Ranked: 2021 Oscar Nominated Live Action Short Films | Under The Radar Magazine Under the Radar | Music Blog for the Indie Music Magazine
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Ranked: 2021 Oscar Nominated Live Action Short Films

Apr 25, 2021 By Austin Trunick
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​The 93rd Annual Academy Awards ceremony happen tonight, April 25th. As in years past, we’ve taken a look at this year’s short film competitions. The Academy defines a short film as an original motion picture running 40 minutes or less, and excludes all advertisements, unaired or unsold television episodes, or credit sequences from feature-length films. Our critic, Shawn Hazelett, watched and ranked all of this year’s Oscar-nominated shorts.

Here, he looks at this year’s live action category:

1. The Present - The Present expertly sets a status quo in the West Bank, where tensions are high and often between Arab residents and Israeli guards, and then in small increments raises the story to a boil. The performances behind Yusef—a father with a bad back trying to get the titular present, a refrigerator, through the checkpoint—and Yasmine—his daughter, who doesn’t understand why they can’t use the street like the Israelis—are quiet, measured, and believable.

2. Feeling Through - A listless young man happens upon a lost blind and deaf man in Manhattan’s Lower East Side. He helps him to the bus stop he requests to get home, but it’s clear the man needs additional assistance, forging an unlikely relationship through the night. The storytelling here isn’t all that exceptional, though the subtitled text messaging provides an eventual throughline to communication through touch and is admittedly raft with sentimentality, but seeing a touching and believable friendship can be worth it.

3. White Eye - An Israeli man discovers his stolen bike but when he pursues the thief, he realizes its new owner was likely not the initial thief and is in fact a poor, undocumented immigrant. A well-concocted scenario, the question of tolerance doesn’t quite resonate as the film seems less interested in the bike’s importance to motivate such unwavering pursuit than the kitschy one-shot employed through the duration of the film.

4. The Letter Room - Oscar Isaac’s appearance in a short should feel motivated by an incredible script or vision. However, his role as a prison officer monitoring and collating correspondence tries to approach themes more worthy of a feature film. Even if the film doesn’t quite have the legs for a feature, it feels far too rushed for a short.
Two Distant Strangers - This is a clever, prescient idea: Groundhog Day, except instead of reliving monotony, a young black male is continuously killed by a cop in incrementally different scenarios. It would seem a high concept if this weren’t such a recurring theme in modern America. However, an ingenious premise and great production support (check out the list of Executive Producers) is undercut by incredibly poor writing that feels unrehearsed, lacks specificity to the actors and characters, and takes far too many shortcuThe Present - The Present expertly sets a status quo in the West Bank, where tensions are high and often between Arab residents and Israeli guards, and then in small increments raises the story to a boil. The performances behind Yusef—a father with a bad back trying to get the titular present, a refrigerator, through the checkpoint—and Yasmine—his daughter, who doesn’t understand why they can’t use the street like the Israelis—are quiet, measured, and believable.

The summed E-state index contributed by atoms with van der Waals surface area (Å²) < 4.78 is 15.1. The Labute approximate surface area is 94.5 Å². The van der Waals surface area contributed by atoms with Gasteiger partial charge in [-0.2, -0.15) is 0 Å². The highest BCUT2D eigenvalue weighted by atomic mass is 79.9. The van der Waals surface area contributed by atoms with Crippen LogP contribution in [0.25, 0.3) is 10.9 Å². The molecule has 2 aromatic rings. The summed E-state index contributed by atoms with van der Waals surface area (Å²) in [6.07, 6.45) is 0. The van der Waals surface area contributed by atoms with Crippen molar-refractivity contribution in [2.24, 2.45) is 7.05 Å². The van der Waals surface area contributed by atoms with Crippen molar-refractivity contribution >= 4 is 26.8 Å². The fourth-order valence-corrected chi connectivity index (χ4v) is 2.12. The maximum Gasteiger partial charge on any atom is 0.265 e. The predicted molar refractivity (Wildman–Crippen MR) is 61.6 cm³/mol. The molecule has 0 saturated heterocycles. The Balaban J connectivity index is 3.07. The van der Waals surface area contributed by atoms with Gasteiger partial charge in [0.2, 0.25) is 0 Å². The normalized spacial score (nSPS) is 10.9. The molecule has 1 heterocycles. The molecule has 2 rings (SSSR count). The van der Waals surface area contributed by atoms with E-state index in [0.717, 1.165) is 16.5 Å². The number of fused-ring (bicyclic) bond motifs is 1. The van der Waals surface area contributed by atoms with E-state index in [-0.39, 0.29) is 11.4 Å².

5. Feeling Through - A listless young man happens upon a lost blind and deaf man in Manhattan’s Lower East Side. He helps him to the bus stop he requests to get home, but it’s clear the man needs additional assistance, forging an unlikely relationship through the night. The storytelling here isn’t all that exceptional, though the subtitled text messaging provides an eventual throughline to communication through touch and is admittedly raft with sentimentality, but seeing a touching and believable friendship can be worth it.

6. White Eye - An Israeli man discovers his stolen bike but when he pursues the thief, he realizes its new owner was likely not the initial thief and is in fact a poor, undocumented immigrant. A well-concocted scenario, the question of tolerance doesn’t quite resonate as the film seems less interested in the bike’s importance to motivate such unwavering pursuit than the kitschy one-shot employed through the duration of the film.

7. The Letter Room - Oscar Isaac’s appearance in a short should feel motivated by an incredible script or vision. However, his role as a prison officer monitoring and collating correspondence tries to approach themes more worthy of a feature film. Even if the film doesn’t quite have the legs for a feature, it feels far too rushed for a short.

8. Two Distant Strangers - This is a clever, prescient idea: Groundhog Day, except instead of reliving monotony, a young black male is continuously killed by a cop in incrementally different scenarios. It would seem a high concept if this weren’t such a recurring theme in modern America. However, an ingenious premise and great production support (check out the list of Executive Producers) is undercut by incredibly poor writing that feels unrehearsed, lacks specificity to the actors and characters, and takes far too many shortcuts.ts.



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